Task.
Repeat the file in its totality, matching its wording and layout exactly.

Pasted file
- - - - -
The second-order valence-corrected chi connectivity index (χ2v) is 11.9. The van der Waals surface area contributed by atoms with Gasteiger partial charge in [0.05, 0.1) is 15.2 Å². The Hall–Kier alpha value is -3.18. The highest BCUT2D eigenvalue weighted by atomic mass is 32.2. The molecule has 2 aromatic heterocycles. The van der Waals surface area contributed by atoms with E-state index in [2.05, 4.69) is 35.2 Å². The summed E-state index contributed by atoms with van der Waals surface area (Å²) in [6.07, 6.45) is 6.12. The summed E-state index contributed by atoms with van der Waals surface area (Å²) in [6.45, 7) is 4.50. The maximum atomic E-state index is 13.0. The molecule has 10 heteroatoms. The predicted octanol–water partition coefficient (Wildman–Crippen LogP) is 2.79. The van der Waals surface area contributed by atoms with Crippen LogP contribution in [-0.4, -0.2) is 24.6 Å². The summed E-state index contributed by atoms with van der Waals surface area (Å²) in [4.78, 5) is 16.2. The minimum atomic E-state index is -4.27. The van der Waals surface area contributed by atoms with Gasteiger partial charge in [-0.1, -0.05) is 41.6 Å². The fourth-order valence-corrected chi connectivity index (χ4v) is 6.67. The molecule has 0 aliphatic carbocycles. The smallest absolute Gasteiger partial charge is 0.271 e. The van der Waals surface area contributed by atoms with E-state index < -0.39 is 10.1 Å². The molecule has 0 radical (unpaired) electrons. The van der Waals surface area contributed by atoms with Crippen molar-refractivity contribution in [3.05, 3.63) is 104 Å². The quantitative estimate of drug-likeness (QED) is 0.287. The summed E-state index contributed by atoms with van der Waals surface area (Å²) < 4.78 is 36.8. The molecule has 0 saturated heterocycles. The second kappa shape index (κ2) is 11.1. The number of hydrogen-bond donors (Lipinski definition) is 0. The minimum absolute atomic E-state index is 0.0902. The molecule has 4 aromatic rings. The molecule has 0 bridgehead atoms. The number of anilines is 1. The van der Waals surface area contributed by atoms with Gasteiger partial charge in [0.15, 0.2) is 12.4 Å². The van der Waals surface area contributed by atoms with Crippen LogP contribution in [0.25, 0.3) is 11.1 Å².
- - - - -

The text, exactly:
The second-order valence-corrected chi connectivity index (χ2v) is 11.9. The van der Waals surface area contributed by atoms with Gasteiger partial charge in [0.05, 0.1) is 15.2 Å². The Hall–Kier alpha value is -3.18. The highest BCUT2D eigenvalue weighted by atomic mass is 32.2. The molecule has 2 aromatic heterocycles. The van der Waals surface area contributed by atoms with E-state index in [2.05, 4.69) is 35.2 Å². The summed E-state index contributed by atoms with van der Waals surface area (Å²) in [6.07, 6.45) is 6.12. The summed E-state index contributed by atoms with van der Waals surface area (Å²) in [6.45, 7) is 4.50. The maximum atomic E-state index is 13.0. The molecule has 10 heteroatoms. The predicted octanol–water partition coefficient (Wildman–Crippen LogP) is 2.79. The van der Waals surface area contributed by atoms with Crippen LogP contribution in [-0.4, -0.2) is 24.6 Å². The summed E-state index contributed by atoms with van der Waals surface area (Å²) in [4.78, 5) is 16.2. The minimum atomic E-state index is -4.27. The van der Waals surface area contributed by atoms with Gasteiger partial charge in [-0.1, -0.05) is 41.6 Å². The fourth-order valence-corrected chi connectivity index (χ4v) is 6.67. The molecule has 0 aliphatic carbocycles. The smallest absolute Gasteiger partial charge is 0.271 e. The van der Waals surface area contributed by atoms with E-state index < -0.39 is 10.1 Å². The molecule has 0 radical (unpaired) electrons. The van der Waals surface area contributed by atoms with Crippen molar-refractivity contribution in [3.05, 3.63) is 104 Å². The quantitative estimate of drug-likeness (QED) is 0.287. The summed E-state index contributed by atoms with van der Waals surface area (Å²) < 4.78 is 36.8. The molecule has 0 saturated heterocycles. The second kappa shape index (κ2) is 11.1. The number of hydrogen-bond donors (Lipinski definition) is 0. The minimum absolute atomic E-state index is 0.0902. The molecule has 4 aromatic rings. The molecule has 0 bridgehead atoms. The number of anilines is 1. The van der Waals surface area contributed by atoms with Gasteiger partial charge in [0.15, 0.2) is 12.4 Å². The van der Waals surface area contributed by atoms with Crippen LogP contribution in [0.25, 0.3) is 11.1 Å².